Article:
task. Noting his first reports on money sent to the country, I
grinned to myself. This was new territory for Furman, and he
was unaware that in our organization the "wide boys" were in
the country rather than the city.
John [I wrote], the country boys are up to all the tricks. Some
are : giving false names and numbers; saying there are four men in
one place when there are two; Italians collecting the money, and
handing over only limited amounts to the ex-prisoners, and doing
absolutely anything to get extra money often the chaps never
give a penny to their "padrones/ and just spend the money on
drink. Therefore, as a general policy, we usually give for twos
and threes about 1000 lire per head to begin with, and for larger
groups (say twenty chaps) about 10,000 lire, until we have got a
ig6 THE ROME ESCAPE LINE
line on the fellows. When we have checked up contacts and got
receipts, and the details of the men appear to be O.K., we send
about 2000 lire per man per month. The snag is that the contacts
are up to all the games, and collect from as many places as pos-
sible before going back to the country. Quite natural, but we pay
out on names only.
It was necessary, also, to beware of stool-pigeons. In the country
the Germans were up to all sorts of tricks they even employed
women to trace the source of cash, and used men dressed as
"poor worn-out ex-prisoners-of-war!" They had all the answers,
including army pay-books, numbers of camps, and so on. So I
wrote, "Do be careful and move about as little as possible/'
The problems of cscapers who turned most of their subsistence
allowance into drink was always present. In Rome it led to rash
behaviour at a time when Italian lives were already too cheap;
in the country, where the risk to security was small, it usually
meant that Italian helpers were kept short of recompense, since
the allowance could not meet both subsistence and a generous
supply of vino.
Although I had to take stern action in severe cases, I tried to
remember that the men in hiding were leading lives of drab
monotony, unenlivened by the interest, which active helpers had,
of a worthwhile job to be done, so I sought to make the men
realize their responsibility to the Italians, rather than merely to
To one group of five men who had been partaking fairly freely
I wrote :
The one thing that an escaped prisoner-of-war must avoid is
drawing attention to himself, and his freedom depends on think-
ing and acting quickly. It is now several months since the Italian
armistice, and it seems probable that the Allied occupation will
soon take place. Yet the number of ex-prisoners-of-war recaptured
recently has been greater than at any other period. More than
ever now, our enemies are making strenuous efforts to recapture
as many ex-prisoners as they can, and more than ever now, the
only reasonable course is to lie low. Remember the risk is not only
personal, but will involve the people who have risked everything
in order to try and keep you from being recaptured. I realize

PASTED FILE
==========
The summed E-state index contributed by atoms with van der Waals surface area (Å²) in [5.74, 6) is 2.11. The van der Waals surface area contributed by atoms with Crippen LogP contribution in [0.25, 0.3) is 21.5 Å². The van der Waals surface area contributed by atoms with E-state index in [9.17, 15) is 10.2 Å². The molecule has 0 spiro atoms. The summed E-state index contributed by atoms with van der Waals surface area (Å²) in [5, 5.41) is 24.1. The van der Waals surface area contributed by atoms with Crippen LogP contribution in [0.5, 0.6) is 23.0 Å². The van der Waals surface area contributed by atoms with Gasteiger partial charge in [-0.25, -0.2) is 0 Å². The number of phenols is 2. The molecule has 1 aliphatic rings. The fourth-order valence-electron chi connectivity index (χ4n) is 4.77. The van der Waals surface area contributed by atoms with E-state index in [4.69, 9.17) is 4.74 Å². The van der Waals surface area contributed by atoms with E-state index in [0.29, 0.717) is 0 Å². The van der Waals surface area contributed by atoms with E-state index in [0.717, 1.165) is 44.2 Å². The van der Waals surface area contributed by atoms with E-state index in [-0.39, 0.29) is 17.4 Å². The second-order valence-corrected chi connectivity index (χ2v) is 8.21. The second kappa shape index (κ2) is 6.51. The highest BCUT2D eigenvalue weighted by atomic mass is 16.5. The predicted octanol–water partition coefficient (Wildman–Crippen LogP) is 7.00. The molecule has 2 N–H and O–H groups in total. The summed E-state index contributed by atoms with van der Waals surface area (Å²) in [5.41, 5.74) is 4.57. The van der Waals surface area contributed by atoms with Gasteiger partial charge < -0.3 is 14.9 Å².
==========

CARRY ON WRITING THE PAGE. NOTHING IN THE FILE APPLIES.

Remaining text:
that you are not living under the happiest circumstances, but you
must apply a little self-discipline : you risk recapture others risk
much more. If, after reading this note and after careful thought,
THRUST AND PARRY
you feel incapable of carrying on the unnatural existence of living
indoors the whole time, then in fairness to others the only decent
thing is to push off again into the country. We will help you as
far as we can with money but, whatever you do, think first be-
fore you chuck away at the last moment all you've gone through
since you escaped.
Although life was both safer and cheaper in the country, I
knew, even in the security of my office in the Vatican, that the
escapers in the rural areas were leading a precarious existence.
I had good reason to realize this, for in April I received many dis-
turbing reports from the country of recaptures a and some of shoot-
There was little the organization could do for escapers who,
caught in civilian clothes at a time when the Germans were not
much concerned about the Geneva Convention, were promptly
sentenced to death, but we did at least manage, in one or two
cases, to get a last letter home from the doomed man. These
letters, written with paper and pencil supplied by a village priest,
who, if his action had been discovered, would undoubtedly have
faced the firing-squad with the ex-prisoners, were often stark in
One written on April 1 5 by a Glasgow boy read :
DEAR MOTHER AND FATHER AND FAMILY,
This is the last letter I will be able to write as I get shot to-
day. Dear family, I have laid down my life for my country and
everything that was dear to me. I hope this war will soon be over,
so that you will all have peace for ever. Your ever loving soldier-
son and brother,
A brief accompanying note just said :
Just a few words to tell you that your son, Willie, was shot
because he was caught and arrested in civilian clothes. I assure
you that he received the comfort of our religion, and died in peace.
THE REVEREND FATHER IL CAPPELLANO,
P. ANTONIO INTRECOALAGLI
The priest's note might have seemed stilted, and even a little
austere, but he had risked his own life to enable a doomed man
to give his family all he had left to give a word of farewell.
ig8 THE ROME ESCAPE LINE
I read such notes with an ache, yet while they were saddening,